Loading ...
Sorry, an error occurred while loading the content.

GEOSTATS: SUM: spatial t-test

Expand Messages
  • Sarah R. Jacobs
    ... Replies: From Carlos Carroll ... SOME EXCELLENT REFERENCES! CLIFFORD S ARTICLE, ASSESSING THE SIGNIFICANCE OF THE CORRELATION BETWEEN
    Message 1 of 2 , Oct 7, 1998
    View Source
    • 0 Attachment
      Original Question:
      > Is there a spatial equivalent to the non-spatial t-test? I've got two
      > samples that I want to compare, but one is auto-correlated. I produced
      > the auto-correlated sample using kriging, so I don't want to take out the
      > spatial info.

      Replies:
      From Carlos Carroll <carlos@...>
      > THe CRH modified t-test may be useful. See Clifford et al. 1989.
      > Biometrics 45:123-134, or for an application , see Thomson et al. 1996.
      > Ecology 77:1698-1715.
      SOME EXCELLENT REFERENCES! CLIFFORD'S ARTICLE, "ASSESSING THE
      SIGNIFICANCE OF THE CORRELATION BETWEEN TWO SPATIAL PROCESSES" IS A GREAT
      RESOURCE.
      ANOTHER GOOD REFERENCE (IN FACT, A RESPONSE TO CLIFFORD'S ARTICLE) IS:
      DUTILLEUL, PIERRE. 1993. MODIFYING THE T TEST FOR ASSESSING THE
      CORRELATION BETWEEN TWO SPATIAL PROCESSES. BIOMETRICS 49: 305-314.

      From Philippe Aubry <paubry@...-lyon1.fr>
      > If only one sample is spatially auto-correlated there is no need for a
      > correction of the classical t test so the p-value you will obtain will
      > be statistically reliable (e.g. using a randomization test). But, if the
      > two samples show spatial autocorrelation, the p-value calculated in a
      > usual way (i.e. for data no spatially dependent) may be very eroneous,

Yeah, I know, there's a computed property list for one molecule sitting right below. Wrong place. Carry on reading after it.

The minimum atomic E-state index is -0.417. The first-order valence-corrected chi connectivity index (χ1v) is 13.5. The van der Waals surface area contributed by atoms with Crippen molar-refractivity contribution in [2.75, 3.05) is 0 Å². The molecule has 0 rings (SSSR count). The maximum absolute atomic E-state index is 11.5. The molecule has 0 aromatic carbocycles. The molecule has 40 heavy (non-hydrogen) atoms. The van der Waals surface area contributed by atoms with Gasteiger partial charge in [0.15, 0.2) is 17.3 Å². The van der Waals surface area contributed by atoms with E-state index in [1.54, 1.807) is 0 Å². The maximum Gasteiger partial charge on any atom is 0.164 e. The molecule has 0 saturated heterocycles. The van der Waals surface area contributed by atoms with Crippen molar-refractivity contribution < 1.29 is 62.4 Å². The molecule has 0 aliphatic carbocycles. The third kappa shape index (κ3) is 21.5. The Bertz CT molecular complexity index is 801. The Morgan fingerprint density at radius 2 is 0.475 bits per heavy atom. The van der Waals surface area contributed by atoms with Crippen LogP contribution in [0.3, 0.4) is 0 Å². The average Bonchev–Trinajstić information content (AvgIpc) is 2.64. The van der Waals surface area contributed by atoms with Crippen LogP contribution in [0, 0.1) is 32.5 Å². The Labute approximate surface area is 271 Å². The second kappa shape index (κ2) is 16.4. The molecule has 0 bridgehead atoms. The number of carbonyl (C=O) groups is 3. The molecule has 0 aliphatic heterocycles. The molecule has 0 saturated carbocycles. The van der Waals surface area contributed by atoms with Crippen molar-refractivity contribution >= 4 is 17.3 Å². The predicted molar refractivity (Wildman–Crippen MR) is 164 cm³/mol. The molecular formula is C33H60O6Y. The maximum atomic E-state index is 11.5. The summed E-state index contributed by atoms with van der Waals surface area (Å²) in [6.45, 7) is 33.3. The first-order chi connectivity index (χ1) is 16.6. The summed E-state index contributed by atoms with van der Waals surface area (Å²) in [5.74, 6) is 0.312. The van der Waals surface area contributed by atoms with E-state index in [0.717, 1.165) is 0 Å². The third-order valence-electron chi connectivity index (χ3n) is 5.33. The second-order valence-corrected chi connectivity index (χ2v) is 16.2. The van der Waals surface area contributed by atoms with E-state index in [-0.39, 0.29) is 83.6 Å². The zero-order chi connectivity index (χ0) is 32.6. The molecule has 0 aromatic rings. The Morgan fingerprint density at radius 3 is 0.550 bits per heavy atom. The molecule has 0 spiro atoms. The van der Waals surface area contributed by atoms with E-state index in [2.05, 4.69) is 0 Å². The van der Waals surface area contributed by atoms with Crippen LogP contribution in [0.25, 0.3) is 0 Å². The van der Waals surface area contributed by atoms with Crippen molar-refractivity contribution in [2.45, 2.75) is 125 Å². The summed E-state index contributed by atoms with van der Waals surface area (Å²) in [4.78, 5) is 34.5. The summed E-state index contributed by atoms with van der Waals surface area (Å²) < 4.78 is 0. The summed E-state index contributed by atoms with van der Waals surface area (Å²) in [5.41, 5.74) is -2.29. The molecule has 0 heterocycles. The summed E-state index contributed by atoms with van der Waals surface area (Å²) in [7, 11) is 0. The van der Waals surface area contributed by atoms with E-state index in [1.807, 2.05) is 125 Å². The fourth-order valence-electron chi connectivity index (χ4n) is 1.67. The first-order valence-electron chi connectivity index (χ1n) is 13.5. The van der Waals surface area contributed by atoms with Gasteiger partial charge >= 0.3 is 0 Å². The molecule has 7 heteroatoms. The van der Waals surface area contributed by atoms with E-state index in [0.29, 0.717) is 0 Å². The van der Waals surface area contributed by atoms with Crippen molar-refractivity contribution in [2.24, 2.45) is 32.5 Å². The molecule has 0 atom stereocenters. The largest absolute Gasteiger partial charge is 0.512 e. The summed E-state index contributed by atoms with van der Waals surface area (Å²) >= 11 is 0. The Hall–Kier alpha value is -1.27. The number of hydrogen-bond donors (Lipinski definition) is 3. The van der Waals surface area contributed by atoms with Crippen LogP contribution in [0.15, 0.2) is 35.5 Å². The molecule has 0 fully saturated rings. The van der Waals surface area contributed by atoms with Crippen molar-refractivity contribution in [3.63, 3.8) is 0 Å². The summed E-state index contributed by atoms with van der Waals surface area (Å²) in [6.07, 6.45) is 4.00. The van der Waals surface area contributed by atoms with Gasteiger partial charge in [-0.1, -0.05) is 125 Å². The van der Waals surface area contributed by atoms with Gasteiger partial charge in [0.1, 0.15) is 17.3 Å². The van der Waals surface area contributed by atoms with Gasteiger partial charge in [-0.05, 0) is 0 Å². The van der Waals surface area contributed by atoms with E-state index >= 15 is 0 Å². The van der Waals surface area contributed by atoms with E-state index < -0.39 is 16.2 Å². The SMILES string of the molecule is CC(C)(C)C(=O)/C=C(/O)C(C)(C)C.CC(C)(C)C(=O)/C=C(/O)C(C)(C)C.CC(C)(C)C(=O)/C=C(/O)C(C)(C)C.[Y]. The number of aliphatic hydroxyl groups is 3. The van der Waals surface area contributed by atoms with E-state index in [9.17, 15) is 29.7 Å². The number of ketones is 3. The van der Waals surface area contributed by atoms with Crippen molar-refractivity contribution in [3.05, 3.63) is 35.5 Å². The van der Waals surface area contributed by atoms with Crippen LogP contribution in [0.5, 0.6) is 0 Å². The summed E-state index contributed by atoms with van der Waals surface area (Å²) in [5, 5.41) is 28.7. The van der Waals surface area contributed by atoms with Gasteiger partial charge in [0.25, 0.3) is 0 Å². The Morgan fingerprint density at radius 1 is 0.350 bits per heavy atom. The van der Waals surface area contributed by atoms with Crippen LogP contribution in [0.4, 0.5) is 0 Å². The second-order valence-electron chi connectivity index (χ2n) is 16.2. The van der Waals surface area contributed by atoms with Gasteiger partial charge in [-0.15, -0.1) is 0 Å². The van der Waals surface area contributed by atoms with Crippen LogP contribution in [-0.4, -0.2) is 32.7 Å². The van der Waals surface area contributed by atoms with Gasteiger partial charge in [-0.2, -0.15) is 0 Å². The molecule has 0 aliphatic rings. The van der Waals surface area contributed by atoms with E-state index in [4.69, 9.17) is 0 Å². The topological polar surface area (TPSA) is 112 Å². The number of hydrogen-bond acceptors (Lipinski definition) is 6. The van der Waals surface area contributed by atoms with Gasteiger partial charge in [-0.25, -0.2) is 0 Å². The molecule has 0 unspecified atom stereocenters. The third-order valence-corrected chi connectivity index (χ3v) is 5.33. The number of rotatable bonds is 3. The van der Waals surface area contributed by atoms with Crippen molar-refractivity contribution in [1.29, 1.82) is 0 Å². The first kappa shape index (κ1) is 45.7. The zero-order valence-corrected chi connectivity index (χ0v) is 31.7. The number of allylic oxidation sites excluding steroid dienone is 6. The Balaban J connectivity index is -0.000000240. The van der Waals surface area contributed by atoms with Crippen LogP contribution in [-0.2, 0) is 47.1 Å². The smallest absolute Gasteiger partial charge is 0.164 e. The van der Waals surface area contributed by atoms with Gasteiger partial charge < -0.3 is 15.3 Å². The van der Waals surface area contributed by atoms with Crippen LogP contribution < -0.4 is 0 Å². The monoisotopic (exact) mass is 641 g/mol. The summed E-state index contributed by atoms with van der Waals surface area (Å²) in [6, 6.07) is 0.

> depending on the magnitude and sign of the autocorrelation in each
      > sample. In such a case you need to use a corrected procedure in order to
      > evaluate the p-value associated with the observed t statistic.
      THIS IS NOTED IN CLIFFORD'S ARTICLE: WHEN ONE OF THE PROCESSES HAS NO
      AUTOCORRELATION, THE STANDARD T-TEST PERFORMS AS WELL AS THE CRH MODIFIED
      T-TEST.

      From Marcia Gumpertz <gumpertz@...>
      > I'm not sure what you mean by saying that you produced the
      > auto-correlated sample using kriging, but you can use SAS proc mixed to
      > fit a regression or analysis of variance model with spatially correlated
      > errors. Then you can do a Wald test (like a t-test) to compare two
      > treatments.
      I HAVEN'T PURSUED THIS POSSIBILITY AS I DON'T HAVE SAS.

      From "William C. Thayer" <wcthaye@...>
      > Have you considered multivariate tests such as Hotelling's T^2? I am
      > not sure that this test is appropriate (i.e. do the two sets of data
      > represent two populations? Will the test give valid results when one
      > set of data is correlated?). The test is designed to consider the
      > correlation between the two sets of variables. Wether the two sets of
      > data can be treated as two variables measured at the same location (I
      > assume that is the case) is another issue that (I think) should be
      > addressed.
      DIDN'T PURSUE THIS POSSIBILITY EITHER AS IT DIDN'T SOUND LIKE A SPATIAL
      TEST.

      From Hossein Arsham <harsham@...>
      > You may like to look at
      > Statistical Analysis of Circular Data,
      > by N. Fisher, Cambridge University Press, 1993.
      > and references therein.
      THIS REALLY DIDN'T HAVE WHAT I WAS LOOKING FOR.

      Thanks to the above for replying to my plea for help!

      Sarah









      --
      *To post a message to the list, send it to ai-geostats@....
      *As a general service to list users, please remember to post a summary
      of any useful responses to your questions.
      *To unsubscribe, send email to majordomo@... with no subject and
      "unsubscribe ai-geostats" in the message body.
      DO NOT SEND Subscribe/Unsubscribe requests to the list!
    Your message has been successfully submitted and would be delivered to recipients shortly.